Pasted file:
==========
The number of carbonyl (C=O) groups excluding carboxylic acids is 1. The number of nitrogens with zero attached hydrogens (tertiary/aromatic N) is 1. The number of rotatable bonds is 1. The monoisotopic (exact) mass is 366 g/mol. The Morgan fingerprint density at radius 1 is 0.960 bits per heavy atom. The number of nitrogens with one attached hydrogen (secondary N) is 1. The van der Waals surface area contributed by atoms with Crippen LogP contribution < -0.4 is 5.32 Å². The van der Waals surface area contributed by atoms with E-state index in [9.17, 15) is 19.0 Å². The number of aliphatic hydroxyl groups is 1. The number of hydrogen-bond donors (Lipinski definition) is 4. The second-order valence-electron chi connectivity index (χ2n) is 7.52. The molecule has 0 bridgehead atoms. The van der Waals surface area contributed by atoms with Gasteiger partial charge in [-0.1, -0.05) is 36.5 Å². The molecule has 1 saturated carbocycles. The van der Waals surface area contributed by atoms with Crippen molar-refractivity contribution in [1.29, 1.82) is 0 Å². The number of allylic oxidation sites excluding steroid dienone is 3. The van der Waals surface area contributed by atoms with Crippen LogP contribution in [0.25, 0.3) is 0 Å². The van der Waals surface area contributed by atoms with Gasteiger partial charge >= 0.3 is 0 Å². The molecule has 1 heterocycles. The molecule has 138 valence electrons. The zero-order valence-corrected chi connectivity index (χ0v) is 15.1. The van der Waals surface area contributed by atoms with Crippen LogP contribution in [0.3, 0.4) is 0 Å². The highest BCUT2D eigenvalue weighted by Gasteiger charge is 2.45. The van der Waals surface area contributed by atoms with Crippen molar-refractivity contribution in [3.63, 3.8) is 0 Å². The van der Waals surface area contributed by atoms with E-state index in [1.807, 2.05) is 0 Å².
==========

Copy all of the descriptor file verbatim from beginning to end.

The number of carbonyl (C=O) groups excluding carboxylic acids is 1. The number of nitrogens with zero attached hydrogens (tertiary/aromatic N) is 1. The number of rotatable bonds is 1. The monoisotopic (exact) mass is 366 g/mol. The Morgan fingerprint density at radius 1 is 0.960 bits per heavy atom. The number of nitrogens with one attached hydrogen (secondary N) is 1. The van der Waals surface area contributed by atoms with Crippen LogP contribution < -0.4 is 5.32 Å². The van der Waals surface area contributed by atoms with E-state index in [9.17, 15) is 19.0 Å². The number of aliphatic hydroxyl groups is 1. The number of hydrogen-bond donors (Lipinski definition) is 4. The second-order valence-electron chi connectivity index (χ2n) is 7.52. The molecule has 0 bridgehead atoms. The van der Waals surface area contributed by atoms with Gasteiger partial charge in [-0.1, -0.05) is 36.5 Å². The molecule has 1 saturated carbocycles. The van der Waals surface area contributed by atoms with Crippen molar-refractivity contribution in [1.29, 1.82) is 0 Å². The number of allylic oxidation sites excluding steroid dienone is 3. The van der Waals surface area contributed by atoms with Crippen LogP contribution in [0.25, 0.3) is 0 Å². The van der Waals surface area contributed by atoms with Gasteiger partial charge >= 0.3 is 0 Å². The molecule has 1 heterocycles. The molecule has 138 valence electrons. The zero-order valence-corrected chi connectivity index (χ0v) is 15.1. The van der Waals surface area contributed by atoms with Crippen LogP contribution in [0.3, 0.4) is 0 Å². The highest BCUT2D eigenvalue weighted by Gasteiger charge is 2.45. The van der Waals surface area contributed by atoms with Crippen molar-refractivity contribution in [3.63, 3.8) is 0 Å². The van der Waals surface area contributed by atoms with E-state index in [1.807, 2.05) is 0 Å².